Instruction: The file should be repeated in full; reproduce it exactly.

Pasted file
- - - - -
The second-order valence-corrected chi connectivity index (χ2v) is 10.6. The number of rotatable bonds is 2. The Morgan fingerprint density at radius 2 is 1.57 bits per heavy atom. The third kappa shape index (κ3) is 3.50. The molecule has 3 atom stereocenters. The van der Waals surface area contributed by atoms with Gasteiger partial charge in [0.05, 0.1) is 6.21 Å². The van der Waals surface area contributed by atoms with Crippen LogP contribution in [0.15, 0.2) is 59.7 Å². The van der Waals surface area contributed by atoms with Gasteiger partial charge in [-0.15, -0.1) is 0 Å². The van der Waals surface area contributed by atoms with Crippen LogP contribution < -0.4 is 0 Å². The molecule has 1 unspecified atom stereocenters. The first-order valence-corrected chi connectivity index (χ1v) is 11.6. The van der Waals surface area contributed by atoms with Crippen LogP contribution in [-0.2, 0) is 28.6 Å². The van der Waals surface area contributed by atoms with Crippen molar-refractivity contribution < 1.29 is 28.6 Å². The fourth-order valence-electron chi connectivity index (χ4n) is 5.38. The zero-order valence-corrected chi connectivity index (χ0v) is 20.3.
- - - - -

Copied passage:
The second-order valence-corrected chi connectivity index (χ2v) is 10.6. The number of rotatable bonds is 2. The Morgan fingerprint density at radius 2 is 1.57 bits per heavy atom. The third kappa shape index (κ3) is 3.50. The molecule has 3 atom stereocenters. The van der Waals surface area contributed by atoms with Gasteiger partial charge in [0.05, 0.1) is 6.21 Å². The van der Waals surface area contributed by atoms with Crippen LogP contribution in [0.15, 0.2) is 59.7 Å². The van der Waals surface area contributed by atoms with Gasteiger partial charge in [-0.15, -0.1) is 0 Å². The van der Waals surface area contributed by atoms with Crippen LogP contribution < -0.4 is 0 Å². The molecule has 1 unspecified atom stereocenters. The first-order valence-corrected chi connectivity index (χ1v) is 11.6. The van der Waals surface area contributed by atoms with Crippen LogP contribution in [-0.2, 0) is 28.6 Å². The van der Waals surface area contributed by atoms with Crippen molar-refractivity contribution < 1.29 is 28.6 Å². The fourth-order valence-electron chi connectivity index (χ4n) is 5.38. The zero-order valence-corrected chi connectivity index (χ0v) is 20.3.